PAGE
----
Report indicates continued severe weather problems still looming

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Friday, March 30, 2012

A 586-page report by the Intergovernmental Panel on Climate Change released Wednesday indicated governments should prepare for continued weather-related catastrophes. The report noted highly populated and very poor areas are at highest risk, and stressed no country or continent is safe from these ongoing threats. The panel consists of Nobel Prize-winners, whose work in climatology indicates more intense tropical cyclones.

The Intergovernmental Panel on Climate Change was created by the United Nations in 1988.
Image: Wilfried Huss / Anonymous.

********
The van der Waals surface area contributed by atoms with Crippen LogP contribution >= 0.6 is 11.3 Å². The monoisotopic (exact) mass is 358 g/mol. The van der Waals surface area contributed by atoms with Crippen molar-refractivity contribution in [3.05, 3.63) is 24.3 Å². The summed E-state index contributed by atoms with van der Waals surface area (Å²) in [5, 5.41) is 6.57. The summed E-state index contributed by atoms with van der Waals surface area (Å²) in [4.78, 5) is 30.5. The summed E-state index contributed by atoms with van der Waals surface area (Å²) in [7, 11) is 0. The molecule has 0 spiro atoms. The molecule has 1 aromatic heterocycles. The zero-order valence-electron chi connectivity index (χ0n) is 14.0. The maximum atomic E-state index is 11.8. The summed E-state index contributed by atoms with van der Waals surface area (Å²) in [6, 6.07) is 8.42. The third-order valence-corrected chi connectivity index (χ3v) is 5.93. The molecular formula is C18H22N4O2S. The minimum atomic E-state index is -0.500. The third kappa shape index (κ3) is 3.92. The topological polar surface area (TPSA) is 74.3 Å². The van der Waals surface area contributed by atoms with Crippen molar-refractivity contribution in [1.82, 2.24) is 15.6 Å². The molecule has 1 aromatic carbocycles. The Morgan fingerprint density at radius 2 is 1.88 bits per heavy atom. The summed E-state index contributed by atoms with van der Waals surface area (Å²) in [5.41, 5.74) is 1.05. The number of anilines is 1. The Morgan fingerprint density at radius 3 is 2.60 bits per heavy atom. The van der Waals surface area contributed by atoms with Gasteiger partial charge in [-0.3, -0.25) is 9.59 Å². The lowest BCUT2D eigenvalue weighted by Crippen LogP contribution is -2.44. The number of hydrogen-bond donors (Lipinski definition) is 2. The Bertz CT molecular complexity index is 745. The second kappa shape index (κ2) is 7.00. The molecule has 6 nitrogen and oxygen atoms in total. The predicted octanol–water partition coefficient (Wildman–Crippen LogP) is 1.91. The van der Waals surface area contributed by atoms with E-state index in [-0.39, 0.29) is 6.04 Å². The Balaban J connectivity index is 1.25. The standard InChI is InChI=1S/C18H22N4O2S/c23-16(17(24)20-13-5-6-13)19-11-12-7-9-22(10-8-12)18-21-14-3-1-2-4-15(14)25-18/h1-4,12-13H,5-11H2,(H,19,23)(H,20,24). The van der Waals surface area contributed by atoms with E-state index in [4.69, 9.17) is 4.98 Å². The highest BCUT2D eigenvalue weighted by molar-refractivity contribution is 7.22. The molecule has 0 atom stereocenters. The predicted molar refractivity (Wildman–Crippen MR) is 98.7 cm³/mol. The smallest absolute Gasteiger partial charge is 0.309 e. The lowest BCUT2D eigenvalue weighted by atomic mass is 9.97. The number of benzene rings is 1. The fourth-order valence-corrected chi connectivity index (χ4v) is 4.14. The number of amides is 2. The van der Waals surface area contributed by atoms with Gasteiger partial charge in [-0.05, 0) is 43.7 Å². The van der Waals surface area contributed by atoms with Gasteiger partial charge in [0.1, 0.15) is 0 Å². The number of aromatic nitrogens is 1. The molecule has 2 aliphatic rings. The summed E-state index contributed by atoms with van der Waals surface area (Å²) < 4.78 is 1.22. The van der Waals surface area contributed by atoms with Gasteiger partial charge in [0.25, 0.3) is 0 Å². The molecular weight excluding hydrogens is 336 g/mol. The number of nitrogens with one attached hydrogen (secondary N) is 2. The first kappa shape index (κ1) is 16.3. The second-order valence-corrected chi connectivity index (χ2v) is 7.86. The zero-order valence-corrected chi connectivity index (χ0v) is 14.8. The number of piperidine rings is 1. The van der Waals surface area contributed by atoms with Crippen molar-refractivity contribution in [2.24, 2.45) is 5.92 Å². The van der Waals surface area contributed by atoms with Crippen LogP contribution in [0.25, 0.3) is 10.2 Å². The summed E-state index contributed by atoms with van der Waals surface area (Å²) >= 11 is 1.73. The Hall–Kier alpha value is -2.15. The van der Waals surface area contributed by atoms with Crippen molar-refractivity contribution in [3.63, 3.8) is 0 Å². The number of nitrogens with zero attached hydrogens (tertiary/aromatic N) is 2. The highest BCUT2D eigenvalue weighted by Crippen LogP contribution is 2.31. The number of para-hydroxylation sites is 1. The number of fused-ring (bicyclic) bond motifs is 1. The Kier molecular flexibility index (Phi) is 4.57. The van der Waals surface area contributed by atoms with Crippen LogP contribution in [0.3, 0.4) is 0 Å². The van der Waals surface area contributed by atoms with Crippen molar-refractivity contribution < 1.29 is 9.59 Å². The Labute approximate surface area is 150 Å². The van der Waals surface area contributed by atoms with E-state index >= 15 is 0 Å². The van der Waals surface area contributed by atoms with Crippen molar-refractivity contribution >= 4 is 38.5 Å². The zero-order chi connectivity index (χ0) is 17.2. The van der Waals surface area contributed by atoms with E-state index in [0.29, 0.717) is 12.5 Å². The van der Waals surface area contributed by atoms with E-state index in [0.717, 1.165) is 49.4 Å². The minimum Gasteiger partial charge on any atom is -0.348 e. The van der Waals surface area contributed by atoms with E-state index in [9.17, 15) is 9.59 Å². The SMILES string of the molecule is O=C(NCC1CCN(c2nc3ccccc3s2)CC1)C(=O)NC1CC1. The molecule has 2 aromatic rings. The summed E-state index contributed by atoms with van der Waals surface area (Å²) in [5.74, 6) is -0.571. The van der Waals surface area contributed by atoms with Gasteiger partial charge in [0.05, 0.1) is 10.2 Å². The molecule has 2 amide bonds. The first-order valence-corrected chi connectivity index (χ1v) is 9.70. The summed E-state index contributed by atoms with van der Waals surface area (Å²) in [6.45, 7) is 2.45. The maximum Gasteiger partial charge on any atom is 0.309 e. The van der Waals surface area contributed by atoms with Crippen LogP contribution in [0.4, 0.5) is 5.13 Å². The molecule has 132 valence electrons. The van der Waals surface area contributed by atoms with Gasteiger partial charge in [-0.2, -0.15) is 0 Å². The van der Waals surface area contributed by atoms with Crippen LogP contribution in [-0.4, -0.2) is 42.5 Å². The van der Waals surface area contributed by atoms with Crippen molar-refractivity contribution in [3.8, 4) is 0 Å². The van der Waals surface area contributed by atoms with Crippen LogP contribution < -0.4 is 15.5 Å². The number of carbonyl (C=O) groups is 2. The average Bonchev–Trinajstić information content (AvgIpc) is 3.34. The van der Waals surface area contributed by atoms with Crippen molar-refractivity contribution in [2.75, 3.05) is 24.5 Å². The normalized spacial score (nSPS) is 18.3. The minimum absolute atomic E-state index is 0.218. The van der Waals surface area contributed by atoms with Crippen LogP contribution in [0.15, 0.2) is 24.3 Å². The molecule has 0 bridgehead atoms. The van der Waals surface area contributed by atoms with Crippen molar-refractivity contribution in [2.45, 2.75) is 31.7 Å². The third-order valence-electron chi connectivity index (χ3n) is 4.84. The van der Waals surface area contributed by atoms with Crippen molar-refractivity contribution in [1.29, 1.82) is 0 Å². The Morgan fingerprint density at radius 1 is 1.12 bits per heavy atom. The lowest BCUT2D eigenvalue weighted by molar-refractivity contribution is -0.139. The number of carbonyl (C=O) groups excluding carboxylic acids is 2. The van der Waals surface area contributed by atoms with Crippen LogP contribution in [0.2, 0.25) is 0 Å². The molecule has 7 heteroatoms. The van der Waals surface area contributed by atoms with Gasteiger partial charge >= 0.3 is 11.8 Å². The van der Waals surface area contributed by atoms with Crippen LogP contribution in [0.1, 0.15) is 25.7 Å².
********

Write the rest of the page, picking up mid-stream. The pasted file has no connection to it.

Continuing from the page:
The report placed blame regarding recent disasters on a combination of climate change caused by humans, population changes and poverty. The panel was founded in 1988 by the United Nations.

The Intergovernmental Panel on Climate Change estimates recent severe weather conditions are costing upwards of US$80 billion per year. The report focused heavily on issues pertaining to coastal areas of the United States, specifically noting damage in those areas could increase 20 percent by 2030.

The authors of the report stated some portions of India may become uninhabitable for floods and other problems.

The Intergovernmental Panel on Climate Change pointed out other cities at lesser risk, such as: Miami, Shanghai, Bangkok, China's Guangzhou, Vietnam's Ho Chi Minh City, Myanmar's Yangon (formerly known as Rangoon), and India's Kolkata (formerly known as Calcutta). Inhabitants of small island nations may have to leave their homes because of elevated sea levels and major storms. A total of 220 authors worked on the report.